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Textes français annotés en ligne pour étudiants - projet collaboratif (en anglais)

Textes français annotés en ligne pour étudiants - projet collaboratif (en anglais)

Publié le par Vincent Ferré (Source : Francofil)

A signaler, le lancement du projet "Tailoredtexts.com", an "online community aimed at students of foreign-language literature.

Tailoredtexts.com hosts public domain e-books (i.e. whose author has been dead 70+ years) which can be publicly annotated. Readers select a word/phrase/several words (e.g. at the end of each line on a poem) and make a note. This note itself can then be commented on, rated and/or improved. The highest ranked notes are the most visible.

All existing features are free and will remain free forever (we are currently looking into getting a Creative Commons license).

A sample text can be found here (Candide with English notes). N.B. notes can be based around the meaning of a word, the author's grammar or can be analysis/explanations.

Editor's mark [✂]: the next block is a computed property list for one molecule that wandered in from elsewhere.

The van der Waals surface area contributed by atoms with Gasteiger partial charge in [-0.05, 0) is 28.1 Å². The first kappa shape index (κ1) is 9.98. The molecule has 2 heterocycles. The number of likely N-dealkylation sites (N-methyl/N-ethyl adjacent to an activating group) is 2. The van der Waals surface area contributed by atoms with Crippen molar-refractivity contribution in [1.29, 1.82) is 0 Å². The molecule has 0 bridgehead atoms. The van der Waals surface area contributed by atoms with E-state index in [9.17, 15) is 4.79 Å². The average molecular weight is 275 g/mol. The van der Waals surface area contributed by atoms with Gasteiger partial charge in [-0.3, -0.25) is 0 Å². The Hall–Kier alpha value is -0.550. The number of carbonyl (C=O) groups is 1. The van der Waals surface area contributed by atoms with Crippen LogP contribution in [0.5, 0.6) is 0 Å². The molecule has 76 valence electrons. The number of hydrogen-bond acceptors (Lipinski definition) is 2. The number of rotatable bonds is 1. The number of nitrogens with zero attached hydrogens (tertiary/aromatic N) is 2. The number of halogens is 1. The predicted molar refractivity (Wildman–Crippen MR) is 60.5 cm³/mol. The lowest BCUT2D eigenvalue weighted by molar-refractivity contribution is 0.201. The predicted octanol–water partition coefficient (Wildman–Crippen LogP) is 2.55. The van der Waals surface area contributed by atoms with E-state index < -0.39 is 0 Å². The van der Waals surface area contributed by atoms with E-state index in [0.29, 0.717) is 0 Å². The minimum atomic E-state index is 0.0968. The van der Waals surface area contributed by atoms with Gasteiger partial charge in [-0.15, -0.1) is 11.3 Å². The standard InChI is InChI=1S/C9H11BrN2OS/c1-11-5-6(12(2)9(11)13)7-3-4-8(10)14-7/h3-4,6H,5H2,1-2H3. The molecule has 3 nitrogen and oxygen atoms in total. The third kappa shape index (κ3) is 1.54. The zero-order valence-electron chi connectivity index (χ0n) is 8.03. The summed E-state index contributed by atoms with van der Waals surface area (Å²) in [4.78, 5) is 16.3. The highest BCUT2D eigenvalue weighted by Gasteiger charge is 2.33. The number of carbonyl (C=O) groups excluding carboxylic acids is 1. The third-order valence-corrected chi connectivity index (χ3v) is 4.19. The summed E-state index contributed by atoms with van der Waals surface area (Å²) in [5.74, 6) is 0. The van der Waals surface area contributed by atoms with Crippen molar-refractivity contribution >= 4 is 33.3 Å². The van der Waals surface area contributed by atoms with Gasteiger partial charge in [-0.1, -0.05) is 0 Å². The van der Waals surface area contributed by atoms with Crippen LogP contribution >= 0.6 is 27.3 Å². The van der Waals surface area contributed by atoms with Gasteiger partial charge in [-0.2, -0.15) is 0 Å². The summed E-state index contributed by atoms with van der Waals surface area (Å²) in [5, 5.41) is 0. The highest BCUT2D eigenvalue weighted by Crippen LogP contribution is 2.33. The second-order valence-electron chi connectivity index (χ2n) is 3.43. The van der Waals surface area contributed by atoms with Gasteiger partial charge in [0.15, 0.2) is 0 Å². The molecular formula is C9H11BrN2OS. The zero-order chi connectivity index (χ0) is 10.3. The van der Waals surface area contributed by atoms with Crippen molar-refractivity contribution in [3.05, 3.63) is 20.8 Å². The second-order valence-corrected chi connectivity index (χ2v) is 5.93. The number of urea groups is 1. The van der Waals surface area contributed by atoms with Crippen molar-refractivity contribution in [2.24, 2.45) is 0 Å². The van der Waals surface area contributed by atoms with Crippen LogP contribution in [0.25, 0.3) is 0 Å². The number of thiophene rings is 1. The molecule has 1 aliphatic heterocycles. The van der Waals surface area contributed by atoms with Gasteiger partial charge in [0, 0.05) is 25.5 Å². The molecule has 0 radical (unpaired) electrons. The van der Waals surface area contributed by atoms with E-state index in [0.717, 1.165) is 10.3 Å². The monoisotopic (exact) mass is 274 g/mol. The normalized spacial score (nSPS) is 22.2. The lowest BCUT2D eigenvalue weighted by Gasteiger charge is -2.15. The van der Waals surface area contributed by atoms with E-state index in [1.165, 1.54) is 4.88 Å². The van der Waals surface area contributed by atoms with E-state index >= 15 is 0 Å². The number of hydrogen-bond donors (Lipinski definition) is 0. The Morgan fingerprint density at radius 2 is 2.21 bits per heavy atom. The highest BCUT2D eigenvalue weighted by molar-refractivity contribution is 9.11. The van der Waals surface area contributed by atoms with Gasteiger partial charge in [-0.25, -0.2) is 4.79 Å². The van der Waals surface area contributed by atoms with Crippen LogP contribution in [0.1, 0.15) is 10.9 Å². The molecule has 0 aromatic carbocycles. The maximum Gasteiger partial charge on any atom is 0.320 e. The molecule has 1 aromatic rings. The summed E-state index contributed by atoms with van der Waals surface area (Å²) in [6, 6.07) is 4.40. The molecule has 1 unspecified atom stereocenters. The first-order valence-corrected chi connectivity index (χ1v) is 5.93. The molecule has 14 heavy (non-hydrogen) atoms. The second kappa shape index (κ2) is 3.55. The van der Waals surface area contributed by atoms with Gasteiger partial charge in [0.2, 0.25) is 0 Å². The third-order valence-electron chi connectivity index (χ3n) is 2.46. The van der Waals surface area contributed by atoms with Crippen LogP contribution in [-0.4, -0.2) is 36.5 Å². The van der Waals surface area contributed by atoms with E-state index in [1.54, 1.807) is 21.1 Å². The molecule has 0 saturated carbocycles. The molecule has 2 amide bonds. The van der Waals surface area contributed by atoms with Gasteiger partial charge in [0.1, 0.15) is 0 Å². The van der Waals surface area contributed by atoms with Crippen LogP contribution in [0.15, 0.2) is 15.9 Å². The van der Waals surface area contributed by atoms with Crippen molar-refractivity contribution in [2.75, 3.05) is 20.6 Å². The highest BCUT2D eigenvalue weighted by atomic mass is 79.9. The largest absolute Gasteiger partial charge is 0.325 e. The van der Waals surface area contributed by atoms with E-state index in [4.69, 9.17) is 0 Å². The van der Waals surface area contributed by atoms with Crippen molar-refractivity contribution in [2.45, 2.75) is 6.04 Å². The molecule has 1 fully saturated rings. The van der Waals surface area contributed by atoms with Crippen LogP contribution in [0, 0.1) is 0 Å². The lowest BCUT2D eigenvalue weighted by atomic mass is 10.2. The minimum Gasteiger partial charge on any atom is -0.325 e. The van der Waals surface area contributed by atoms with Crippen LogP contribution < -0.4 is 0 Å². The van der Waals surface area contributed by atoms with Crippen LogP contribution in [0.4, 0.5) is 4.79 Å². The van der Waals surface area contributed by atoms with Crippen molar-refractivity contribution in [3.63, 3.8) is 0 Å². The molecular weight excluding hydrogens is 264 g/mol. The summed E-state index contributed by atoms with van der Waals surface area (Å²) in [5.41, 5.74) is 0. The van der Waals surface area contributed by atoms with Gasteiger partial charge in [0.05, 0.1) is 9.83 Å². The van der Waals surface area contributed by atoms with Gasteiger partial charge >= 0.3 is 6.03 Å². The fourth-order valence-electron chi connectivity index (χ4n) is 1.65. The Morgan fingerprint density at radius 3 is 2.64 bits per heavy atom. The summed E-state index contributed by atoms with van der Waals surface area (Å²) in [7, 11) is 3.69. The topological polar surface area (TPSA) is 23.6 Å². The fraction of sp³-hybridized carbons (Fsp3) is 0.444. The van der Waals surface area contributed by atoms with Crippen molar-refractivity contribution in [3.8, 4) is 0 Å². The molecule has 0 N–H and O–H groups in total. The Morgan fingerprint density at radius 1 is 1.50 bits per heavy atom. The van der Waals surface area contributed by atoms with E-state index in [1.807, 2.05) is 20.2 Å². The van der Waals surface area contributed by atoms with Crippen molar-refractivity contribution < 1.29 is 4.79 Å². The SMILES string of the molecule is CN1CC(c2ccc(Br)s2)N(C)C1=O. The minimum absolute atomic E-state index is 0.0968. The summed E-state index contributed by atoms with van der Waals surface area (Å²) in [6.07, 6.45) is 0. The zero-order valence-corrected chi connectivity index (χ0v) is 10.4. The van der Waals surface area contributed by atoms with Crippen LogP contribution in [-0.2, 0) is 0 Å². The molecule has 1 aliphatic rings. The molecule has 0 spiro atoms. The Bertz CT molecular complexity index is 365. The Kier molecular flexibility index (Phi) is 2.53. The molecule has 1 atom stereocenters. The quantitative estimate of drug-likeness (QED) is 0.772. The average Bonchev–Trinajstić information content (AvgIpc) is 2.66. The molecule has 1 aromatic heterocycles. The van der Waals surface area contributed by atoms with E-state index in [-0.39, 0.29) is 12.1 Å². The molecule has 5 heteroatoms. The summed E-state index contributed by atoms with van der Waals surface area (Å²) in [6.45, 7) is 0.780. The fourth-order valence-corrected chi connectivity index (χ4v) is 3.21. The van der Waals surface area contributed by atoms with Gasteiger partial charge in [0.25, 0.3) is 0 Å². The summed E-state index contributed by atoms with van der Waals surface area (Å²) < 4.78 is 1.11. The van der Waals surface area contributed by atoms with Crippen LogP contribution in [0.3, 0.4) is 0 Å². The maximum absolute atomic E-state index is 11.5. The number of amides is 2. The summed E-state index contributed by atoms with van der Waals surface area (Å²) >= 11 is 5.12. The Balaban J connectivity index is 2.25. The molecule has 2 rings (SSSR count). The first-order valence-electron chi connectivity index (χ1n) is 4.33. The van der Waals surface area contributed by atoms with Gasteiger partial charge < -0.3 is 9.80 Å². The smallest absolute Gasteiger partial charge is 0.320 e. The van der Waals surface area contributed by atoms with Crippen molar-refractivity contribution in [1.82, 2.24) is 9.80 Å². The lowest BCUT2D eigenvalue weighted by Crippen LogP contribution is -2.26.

I believe that the main advantages are:

- Readers can systematize their note-taking and make them transparent (allowing for quality control via other users, as with, for example, the Wordreference forums).
- Ideas can be shared and key themes discussed with other people right next to the text, i.e. readers study together at the point of reading.
- Definitions of vocabulary can be added, thereby helping those who might get disheartened by having to look up 20+ words a page.
- Focus is entirely on the original language so the temptation of relying on one translation can be banished (N.B. the evaluation/comparison of translations is actively encouraged!)
- Questions about a certain text can be asked to the whole community.
- Once annotations have been added to a text, those annotations will stay freely available forever and so benefit all future readers of the book.

Please come along and have a look. If you were wondering, I originally made the site for my A-level students (I'm a French teacher) but realised during its production that its use could be extended further afield.

If you like the look of it, please feel free to join in and start on a text/share it with any students you have. We have a pretty decent selection of French texts (see catalogue)."